Out 2, 2008, 10:34am

Okay, I've just seen The Maltese Falcon for the first time-I know, I must be the last person on earth to see it-and I see why it's so famous. Wonderful acting, plot, atmosphere. Plus Peter Lorre, who I like very much. I was surprised at the amount of humor in it.

Nov 10, 2008, 11:00pm

Yes, lot's of humor in the film version of The Maltese Falcon. The dialogue is basically lifted from the novel. I do wish they'd found a way to include the "Flitcraft" story-within-the-story.

Abr 6, 2009, 7:19pm

I loved the Lana Turner/John Garfield version of "The Postman Always Rings Twice". Lana Turner was so good in that. I had always heard that it was 'steamy' but I was more impressed with the fact that so much of Cain's controversial plot made it into the picture rather than complete story changes, as I've seen in some adaptions.

Editado: Abr 9, 2009, 12:22pm

#14 Love the oldies. There was a famous line:

Frank Chambers: With my brains and your looks, we could go places.


And this one is funny:

Cora Smith: It's too bad Nick took the car.
Frank Chambers: Even if it was here we couldn't take it, unless we'd want to spend the night in jail. Stealing a man's wife, that's nothing, but stealing a man's car, that's larceny.

Maio 20, 2009, 12:24am

Double Indemnity. You have a classic Cain story adapted to the screen by Raymond Chandler, what a combination. A great story of a skirt-struck sucker, an insurance investigator (as is his boss, Edward G Robinson) which is a quasi-detective (see also Memento), falling for a rotten, morbid house wife. A scheme to kill her husband slowly unravels. Biting narration, suspenseful scenes, dark characters...all the great hallmarks. Great performances, directions and cinematography. Robinson was great and sarcastic as a father-like figure to MacMurray.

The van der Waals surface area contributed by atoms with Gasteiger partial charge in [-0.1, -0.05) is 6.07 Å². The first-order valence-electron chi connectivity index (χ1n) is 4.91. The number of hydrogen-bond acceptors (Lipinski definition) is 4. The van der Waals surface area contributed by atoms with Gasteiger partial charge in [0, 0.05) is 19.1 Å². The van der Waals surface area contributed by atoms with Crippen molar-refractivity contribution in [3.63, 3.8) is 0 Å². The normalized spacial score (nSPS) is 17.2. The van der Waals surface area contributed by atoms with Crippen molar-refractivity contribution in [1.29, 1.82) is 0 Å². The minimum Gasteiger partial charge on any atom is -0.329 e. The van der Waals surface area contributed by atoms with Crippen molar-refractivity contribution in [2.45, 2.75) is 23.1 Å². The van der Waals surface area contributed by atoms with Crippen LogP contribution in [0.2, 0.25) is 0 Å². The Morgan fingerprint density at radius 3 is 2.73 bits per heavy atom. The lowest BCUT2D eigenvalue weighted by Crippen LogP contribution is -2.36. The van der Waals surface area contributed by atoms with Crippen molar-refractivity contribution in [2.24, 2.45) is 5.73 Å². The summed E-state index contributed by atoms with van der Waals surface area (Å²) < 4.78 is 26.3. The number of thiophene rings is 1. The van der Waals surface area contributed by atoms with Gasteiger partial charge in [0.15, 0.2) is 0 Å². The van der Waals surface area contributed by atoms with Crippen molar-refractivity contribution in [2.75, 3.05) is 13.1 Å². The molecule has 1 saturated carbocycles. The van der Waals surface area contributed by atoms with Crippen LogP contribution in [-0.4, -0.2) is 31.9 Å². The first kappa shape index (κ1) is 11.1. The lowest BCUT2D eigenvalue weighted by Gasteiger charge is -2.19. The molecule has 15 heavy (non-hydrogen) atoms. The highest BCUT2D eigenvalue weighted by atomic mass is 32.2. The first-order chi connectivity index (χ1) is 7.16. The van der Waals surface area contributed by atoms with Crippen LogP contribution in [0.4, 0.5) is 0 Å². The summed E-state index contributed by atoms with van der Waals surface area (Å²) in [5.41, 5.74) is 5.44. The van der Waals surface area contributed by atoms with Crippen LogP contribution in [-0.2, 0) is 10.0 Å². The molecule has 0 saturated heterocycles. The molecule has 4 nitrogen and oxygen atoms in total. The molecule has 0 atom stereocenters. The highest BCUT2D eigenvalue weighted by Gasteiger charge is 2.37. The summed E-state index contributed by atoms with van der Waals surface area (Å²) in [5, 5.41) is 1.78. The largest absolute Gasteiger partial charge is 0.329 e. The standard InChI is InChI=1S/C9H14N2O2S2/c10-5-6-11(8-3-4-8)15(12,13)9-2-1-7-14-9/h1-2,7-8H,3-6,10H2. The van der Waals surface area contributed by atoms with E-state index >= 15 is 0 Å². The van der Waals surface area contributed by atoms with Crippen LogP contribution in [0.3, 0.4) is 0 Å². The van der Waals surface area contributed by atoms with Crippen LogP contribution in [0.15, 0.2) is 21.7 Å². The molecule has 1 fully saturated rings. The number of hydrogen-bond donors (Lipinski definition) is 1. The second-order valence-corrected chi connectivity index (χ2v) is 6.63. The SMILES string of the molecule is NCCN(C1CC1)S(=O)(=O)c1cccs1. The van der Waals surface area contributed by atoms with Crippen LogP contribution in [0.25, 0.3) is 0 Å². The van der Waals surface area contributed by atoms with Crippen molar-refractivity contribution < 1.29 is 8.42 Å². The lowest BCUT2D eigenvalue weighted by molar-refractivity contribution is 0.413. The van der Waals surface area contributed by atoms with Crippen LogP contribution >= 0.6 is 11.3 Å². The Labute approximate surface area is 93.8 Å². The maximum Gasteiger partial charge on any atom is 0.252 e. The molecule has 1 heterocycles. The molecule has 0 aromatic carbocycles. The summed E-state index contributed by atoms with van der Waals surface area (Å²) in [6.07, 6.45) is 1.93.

The Big Sleep is another great one.

Maio 20, 2009, 12:44am

Robinson was great amd so was MacMurray. I love the big sleep too!

Maio 20, 2009, 11:41am

Double Indemnity is my favorite of Cain's novels. I didn't know that Chandler had done the screenplay. I would love the movie except that Barabra Stanwyck is in it. To me she always looked so angry that I can't see her as a femme fatale.

Maio 20, 2009, 12:25pm

I agree. It probably comes from all the tough western movie days.

Maio 21, 2009, 2:20am

It's telling that (I think) you are both women. :)

Maio 21, 2009, 11:32am

Who's a girl? chandler?Robinson? me? :O

Maio 21, 2009, 3:58pm

#20- what does it tell you?

Maio 21, 2009, 9:45pm

bogart was too small to play marlowe so i can never get into the big sleep with him in it. prefer mitchum as marlowe

Jun 3, 2009, 9:35am

I've seen almost all the films mentioned, and they're all very good, but how can you beat John Huston directing the acting trifecta of Bogey, Greenstreet, and Lorre?

Jun 3, 2009, 10:37am

love Peter Lorre!

Editado: Jun 3, 2009, 1:51pm